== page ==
Douglas Kneale

Faculty of Humanities




Douglas Kneale

English Language and Literature

Full Professor
PhD Toronto

Areas of Specialization

Douglas Kneale is the current Dean of Humanities at Brock. After completing his BA and MA at the University of Western Ontario and his PhD at the University of Toronto, he held a SSHRC postdoctoral fellowship at Yale University and a Folger Shakespeare Library fellowship in Washington, D.C. before joining Western, where he taught for twenty-five years, including a term as Chair of the Department of English. He has held SSHRC Standard Research and Occasional Scholarly Conference grants, and has served widely as an external appraiser for departmental review, promotion and tenure, and manuscript assessments. He is a recipient of the Pleva Award, Western’s highest recognition for excellence in teaching, and he has served as national president of the Canadian Association of Chairs of English. His research interests include English Romanticism, literary history, critical theory, and language and rhetoric.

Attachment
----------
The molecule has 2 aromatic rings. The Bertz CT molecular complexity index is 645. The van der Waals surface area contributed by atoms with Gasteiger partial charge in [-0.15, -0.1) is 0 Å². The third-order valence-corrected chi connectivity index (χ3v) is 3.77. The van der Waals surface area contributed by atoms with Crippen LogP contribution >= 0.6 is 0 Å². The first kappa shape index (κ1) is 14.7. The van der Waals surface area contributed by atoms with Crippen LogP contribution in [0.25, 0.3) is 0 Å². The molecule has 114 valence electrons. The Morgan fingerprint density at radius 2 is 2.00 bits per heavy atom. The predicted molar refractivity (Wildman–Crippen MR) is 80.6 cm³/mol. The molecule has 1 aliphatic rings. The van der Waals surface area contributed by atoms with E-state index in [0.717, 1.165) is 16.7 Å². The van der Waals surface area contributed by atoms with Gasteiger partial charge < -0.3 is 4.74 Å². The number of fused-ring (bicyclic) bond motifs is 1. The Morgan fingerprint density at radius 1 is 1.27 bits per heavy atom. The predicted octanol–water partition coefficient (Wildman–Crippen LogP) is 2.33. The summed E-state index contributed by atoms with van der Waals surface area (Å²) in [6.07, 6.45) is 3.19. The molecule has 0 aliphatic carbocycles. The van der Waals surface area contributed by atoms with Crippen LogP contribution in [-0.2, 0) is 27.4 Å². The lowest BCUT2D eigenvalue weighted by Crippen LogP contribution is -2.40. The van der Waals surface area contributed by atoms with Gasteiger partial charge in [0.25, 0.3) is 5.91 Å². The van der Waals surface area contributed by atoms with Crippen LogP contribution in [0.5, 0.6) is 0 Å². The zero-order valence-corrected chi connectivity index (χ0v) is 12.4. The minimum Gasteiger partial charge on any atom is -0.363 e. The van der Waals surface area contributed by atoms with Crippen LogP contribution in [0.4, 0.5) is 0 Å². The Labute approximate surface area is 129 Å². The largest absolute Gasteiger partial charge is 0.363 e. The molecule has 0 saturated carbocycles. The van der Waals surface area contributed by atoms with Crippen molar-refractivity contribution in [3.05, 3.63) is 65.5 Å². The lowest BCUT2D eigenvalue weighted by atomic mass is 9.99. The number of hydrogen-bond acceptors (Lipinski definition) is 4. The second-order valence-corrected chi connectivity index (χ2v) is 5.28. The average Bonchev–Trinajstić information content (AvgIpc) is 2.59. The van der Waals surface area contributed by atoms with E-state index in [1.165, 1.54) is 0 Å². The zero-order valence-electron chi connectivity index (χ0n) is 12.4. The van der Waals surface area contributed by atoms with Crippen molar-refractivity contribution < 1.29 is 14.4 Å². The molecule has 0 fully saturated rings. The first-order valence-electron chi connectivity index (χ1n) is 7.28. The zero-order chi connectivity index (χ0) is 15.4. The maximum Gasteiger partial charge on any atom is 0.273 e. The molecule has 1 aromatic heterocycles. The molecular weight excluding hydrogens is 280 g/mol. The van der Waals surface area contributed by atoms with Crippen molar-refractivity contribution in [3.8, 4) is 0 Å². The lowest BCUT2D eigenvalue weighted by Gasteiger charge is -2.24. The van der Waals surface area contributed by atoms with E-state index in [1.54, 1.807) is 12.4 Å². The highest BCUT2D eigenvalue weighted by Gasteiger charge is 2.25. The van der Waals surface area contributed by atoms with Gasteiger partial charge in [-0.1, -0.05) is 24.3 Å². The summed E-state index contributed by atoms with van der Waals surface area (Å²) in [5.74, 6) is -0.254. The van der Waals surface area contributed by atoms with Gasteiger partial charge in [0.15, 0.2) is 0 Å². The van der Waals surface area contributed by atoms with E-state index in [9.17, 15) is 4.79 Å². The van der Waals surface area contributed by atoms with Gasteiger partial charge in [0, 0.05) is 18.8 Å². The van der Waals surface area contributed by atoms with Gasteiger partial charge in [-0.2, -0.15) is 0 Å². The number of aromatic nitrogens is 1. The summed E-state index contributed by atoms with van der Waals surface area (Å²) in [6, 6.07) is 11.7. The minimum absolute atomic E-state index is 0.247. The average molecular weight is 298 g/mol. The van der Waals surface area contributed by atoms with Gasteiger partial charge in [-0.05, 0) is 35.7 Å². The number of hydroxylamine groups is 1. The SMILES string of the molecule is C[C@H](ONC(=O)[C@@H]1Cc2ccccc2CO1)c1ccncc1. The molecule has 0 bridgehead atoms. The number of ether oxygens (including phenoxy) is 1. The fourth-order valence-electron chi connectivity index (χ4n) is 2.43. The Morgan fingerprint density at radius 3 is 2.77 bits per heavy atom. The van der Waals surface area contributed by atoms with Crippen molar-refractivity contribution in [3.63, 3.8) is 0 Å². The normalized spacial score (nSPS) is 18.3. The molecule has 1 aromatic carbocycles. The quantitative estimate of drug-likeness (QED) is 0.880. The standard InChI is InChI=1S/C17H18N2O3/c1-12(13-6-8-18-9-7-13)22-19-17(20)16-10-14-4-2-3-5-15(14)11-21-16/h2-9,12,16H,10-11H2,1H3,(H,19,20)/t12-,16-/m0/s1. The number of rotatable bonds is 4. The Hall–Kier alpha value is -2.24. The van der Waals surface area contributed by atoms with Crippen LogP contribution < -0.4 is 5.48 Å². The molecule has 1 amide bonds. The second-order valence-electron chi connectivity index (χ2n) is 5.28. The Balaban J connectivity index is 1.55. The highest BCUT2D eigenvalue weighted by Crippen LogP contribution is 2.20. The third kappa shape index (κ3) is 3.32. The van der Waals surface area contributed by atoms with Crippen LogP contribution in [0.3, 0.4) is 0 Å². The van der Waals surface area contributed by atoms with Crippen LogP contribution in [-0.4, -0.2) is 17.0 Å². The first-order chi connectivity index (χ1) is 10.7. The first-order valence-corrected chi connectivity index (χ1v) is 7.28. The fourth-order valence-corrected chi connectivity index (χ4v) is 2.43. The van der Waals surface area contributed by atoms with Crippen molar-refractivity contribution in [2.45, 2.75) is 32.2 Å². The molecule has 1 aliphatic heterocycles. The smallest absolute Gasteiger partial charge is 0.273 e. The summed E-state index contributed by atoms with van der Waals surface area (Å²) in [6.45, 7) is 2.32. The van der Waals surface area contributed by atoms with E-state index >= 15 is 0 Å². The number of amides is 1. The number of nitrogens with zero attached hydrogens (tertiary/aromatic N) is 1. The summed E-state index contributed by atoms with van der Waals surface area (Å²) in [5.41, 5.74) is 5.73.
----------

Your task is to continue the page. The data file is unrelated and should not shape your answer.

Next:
Selected Publications
Books
Monumental Writing: Aspects of Rhetoric in Wordsworth’s Poetry (1988)
Romantic Aversions: Aftermaths of Classicism in Wordsworth and Coleridge (1999)
(ed.) The Mind in Creation: Essays on English Romantic Literature in Honour of Ross G. Woodman (1992).

Essays and reviews in PMLA, ELH, ELN, Studies in Romanticism, Ariel, English Studies in Canada, The Johns Hopkins Guide to Literary Theory and Criticism, Psychoanalytic Books, University of Toronto Quarterly, European Romantic Review, Journal of Contemporary Thought, Criticism, Review of English Studies, and elsewhere.

An essay on ekphrasis in the work of W.G. Sebald has just appeared in the volume Rewriting Texts, Remaking Images: Interdisciplinary Perspectives, edited by Brock colleagues Leslie Boldt, Corrado Federici, and Ernesto Virgulti. A recent essay on genre and catachresis in Joseph Boyden’s Three Day Road is scheduled to appear in a volume published by Routledge India on The Political Economy of Race, Gender, Class, and Caste (ed. A. JanMohamed and P. Kar). A chapter on the later Wordsworth’s itinerary poetry was published this June in the volume Romantic Localities (ed. C. Bode and J. Labbe), and a new essay on Milton, Wordsworth, and genre is forthcoming in Modern Philology. He is also in the process of collecting his thoughts for another book, tentatively entitled Common Humanities, that draws on his administrative experiences in relation to culture and the university today.